The great big fib
This article was first published in December 2007.
When you sneeze, particles of snot can exit your nose at up to 50mph. That’s the official and scientific belief, anyway. Sadly, because this is a good pub fact, the true velocity of nasal egress has been exaggerated over time, and now people will happily tell you that a bogey can reach mach 3.4.
Some years ago, somebody, somewhere (but almost certainly on Radio 4) pointed out that it was essential to drink water every day. He or she was probably a doctor or dietician, an authority of some sort, and was undoubtedly right.
Whoever it was also suggested a quantity for daily consumption, and I suspect it was something like ‘two glasses’ or ‘half a litre’. I can’t remember drinking more than that throughout my whole childhood, and I’m still alive and not drying up around the edges.
Sadly, though, this bit of wisdom made it to the pub somewhere and thus turned into folklore, with the result that it’s been embellished. In the retelling, by the sort of people who love to say, ‘Your mouth is actually the dirtiest part of your body’, the recommended daily intake has grown, until you’d now be forgiven for thinking that you’ll die unless you drink a gallon of water every hour.
The cult of water drives me up the wall. On TV shoots, people now come up to me after I’ve completed maybe three minutes of talking to a camera, and say, ‘Do you need a water?’ I’ve never needed a water. TE Lawrence went across the Sinai peninsula on half a canteen of the stuff, so why would I need some after talking briefly? On a train last week, the man in the buffet car announced over the tannoy that he was selling tea, coffee, a range of sandwiches and ‘a selection of waters’. There has never been a selection of waters, only water. And no one actually needs any at all.
Which doesn’t really bring me to carbon fibre, but sort of does in a way, because it, too, is being foisted upon us when we don’t really need it.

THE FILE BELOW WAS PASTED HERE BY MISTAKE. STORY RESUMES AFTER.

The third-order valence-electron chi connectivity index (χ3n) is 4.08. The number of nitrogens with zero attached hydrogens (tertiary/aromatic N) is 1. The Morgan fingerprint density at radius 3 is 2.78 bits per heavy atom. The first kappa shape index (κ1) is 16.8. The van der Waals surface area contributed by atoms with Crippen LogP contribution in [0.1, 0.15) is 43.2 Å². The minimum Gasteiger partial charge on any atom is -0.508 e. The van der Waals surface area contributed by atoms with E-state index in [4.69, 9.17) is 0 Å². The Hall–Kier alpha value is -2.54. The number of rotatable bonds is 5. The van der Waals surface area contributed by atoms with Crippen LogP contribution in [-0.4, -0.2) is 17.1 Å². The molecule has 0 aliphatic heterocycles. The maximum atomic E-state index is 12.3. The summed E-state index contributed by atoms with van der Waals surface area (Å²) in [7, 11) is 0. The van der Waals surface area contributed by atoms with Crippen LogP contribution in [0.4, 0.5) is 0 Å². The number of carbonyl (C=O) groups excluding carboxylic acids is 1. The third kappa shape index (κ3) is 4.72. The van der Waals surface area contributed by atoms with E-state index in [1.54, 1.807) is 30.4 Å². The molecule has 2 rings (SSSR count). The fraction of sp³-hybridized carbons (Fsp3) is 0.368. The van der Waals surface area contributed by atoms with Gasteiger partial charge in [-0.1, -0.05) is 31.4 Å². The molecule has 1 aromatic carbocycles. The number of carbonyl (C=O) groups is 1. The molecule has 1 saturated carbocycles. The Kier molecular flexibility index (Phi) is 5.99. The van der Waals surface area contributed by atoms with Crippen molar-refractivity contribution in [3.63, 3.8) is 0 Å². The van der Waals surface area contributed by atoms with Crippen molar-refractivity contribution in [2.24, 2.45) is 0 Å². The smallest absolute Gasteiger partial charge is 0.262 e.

Yes, yes, yes, yes I know, I know, I know: it makes sense for racing-car tubs, aeroplane wings, the shafts of golf clubs and fishing rods. But I’m talking here about carbon fibre as an adornment, which you will find in your car and other inappropriate places. I’m driven to this by the discovery that the carbon-fibre roof of the new BMW M3 is standard and not painted, so everyone can see it. Why?
"The true worth of carbon fibre has been debased by its use as a sort of phoney high-tech jewellery"
What we tend to refer to as carbon fibre is usually, in fact, carbon fibre reinforced plastic, or CFRP (or CRP,if you regard carbon fibre as one word, which I don’t). On the face of it, it’s a great material. It weighs roughly 1,800kg per cubic metre, which compares well with mildsteels at around 7,800kg per cubic metre. Aluminium alloys weigh inat somewhere in the 2,600kg region. So carbon fibre really is very light.
However, no one is driving around with a cubic metre of steel in the car and lamenting its devastating impact on handling. Obviously, a carbon-fibre roof will lower the centre of gravity a bit, but so will having a haircut or removing the loose change from your pocket. It doesn’t matter but does make you look a bit of a berk.
If you make the whole bodyshell out of the stuff – Enzo, for example – then it makes a significant difference. The downside, though, is that it’s difficult to paint. Worse, once you’ve had a few, you might inadvertently tell people that your car is made of carbon fibre, and then they’ll think you’re a big chump.
Because the true worth of carbon fibre has been debased by its use as a sort of phoney high-tech jewellery. It has become a fashionable trim material, and fashion is bollocks. Carbon-fibre dashboard, carbon-fibre pedals, carbon-fibre instrument faces – none of this is a legitimate engineering application of the stuff, it’s just drawing attention to yourself. You can buy stick-on carbon-fibre sheets for motorcycle frames. I don’t care how light it is, this must surely be adding unnecessary weight.
There are carbon-fibre pens, carbon-fibre carving-knife handles, carbon-fibre mobile phones, carbon-fibre briefcases. None of this stuff was ever deemed too heavy, was it? What am I to make of a man with a carbon-fibre briefcase? That he’s deeply in touch with the technological zeitgeist? Or that he’s suffering from consumption and can’t lift a leather one?
I’m reminded of the early Eighties’ elevation of the word ‘turbo’ to denote excellence in everything. The Saab Turbo was a cool car, therefore turbos were; and it was a short step from that to turbo vacuum cleaners, turbo sunglasses and turbo disposable razors. It’s all nonsense.
Drink beer. Drive a metal car. Don’t be a ponce.